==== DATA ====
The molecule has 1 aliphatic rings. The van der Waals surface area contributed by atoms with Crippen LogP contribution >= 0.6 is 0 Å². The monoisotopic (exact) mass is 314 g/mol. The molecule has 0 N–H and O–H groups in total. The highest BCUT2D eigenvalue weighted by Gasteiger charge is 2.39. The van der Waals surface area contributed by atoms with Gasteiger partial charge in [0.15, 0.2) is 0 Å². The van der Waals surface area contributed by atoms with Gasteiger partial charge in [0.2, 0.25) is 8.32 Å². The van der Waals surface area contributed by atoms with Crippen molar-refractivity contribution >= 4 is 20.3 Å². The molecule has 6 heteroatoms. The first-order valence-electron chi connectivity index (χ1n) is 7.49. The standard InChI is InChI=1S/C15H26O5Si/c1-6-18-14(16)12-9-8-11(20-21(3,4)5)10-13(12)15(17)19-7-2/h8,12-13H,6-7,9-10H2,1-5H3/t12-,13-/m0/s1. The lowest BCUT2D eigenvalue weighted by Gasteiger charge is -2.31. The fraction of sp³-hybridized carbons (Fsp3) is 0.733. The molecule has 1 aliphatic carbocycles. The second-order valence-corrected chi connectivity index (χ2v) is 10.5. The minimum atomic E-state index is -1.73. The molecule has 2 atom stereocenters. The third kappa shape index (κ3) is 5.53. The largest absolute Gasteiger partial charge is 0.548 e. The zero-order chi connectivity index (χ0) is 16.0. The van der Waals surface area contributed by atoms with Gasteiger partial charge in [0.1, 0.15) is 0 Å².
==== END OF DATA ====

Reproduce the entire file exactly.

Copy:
The molecule has 1 aliphatic rings. The van der Waals surface area contributed by atoms with Crippen LogP contribution >= 0.6 is 0 Å². The monoisotopic (exact) mass is 314 g/mol. The molecule has 0 N–H and O–H groups in total. The highest BCUT2D eigenvalue weighted by Gasteiger charge is 2.39. The van der Waals surface area contributed by atoms with Gasteiger partial charge in [0.15, 0.2) is 0 Å². The van der Waals surface area contributed by atoms with Gasteiger partial charge in [0.2, 0.25) is 8.32 Å². The van der Waals surface area contributed by atoms with Crippen molar-refractivity contribution >= 4 is 20.3 Å². The molecule has 6 heteroatoms. The first-order valence-electron chi connectivity index (χ1n) is 7.49. The standard InChI is InChI=1S/C15H26O5Si/c1-6-18-14(16)12-9-8-11(20-21(3,4)5)10-13(12)15(17)19-7-2/h8,12-13H,6-7,9-10H2,1-5H3/t12-,13-/m0/s1. The lowest BCUT2D eigenvalue weighted by Gasteiger charge is -2.31. The fraction of sp³-hybridized carbons (Fsp3) is 0.733. The molecule has 1 aliphatic carbocycles. The second-order valence-corrected chi connectivity index (χ2v) is 10.5. The minimum atomic E-state index is -1.73. The molecule has 2 atom stereocenters. The third kappa shape index (κ3) is 5.53. The largest absolute Gasteiger partial charge is 0.548 e. The zero-order chi connectivity index (χ0) is 16.0. The van der Waals surface area contributed by atoms with Gasteiger partial charge in [0.1, 0.15) is 0 Å².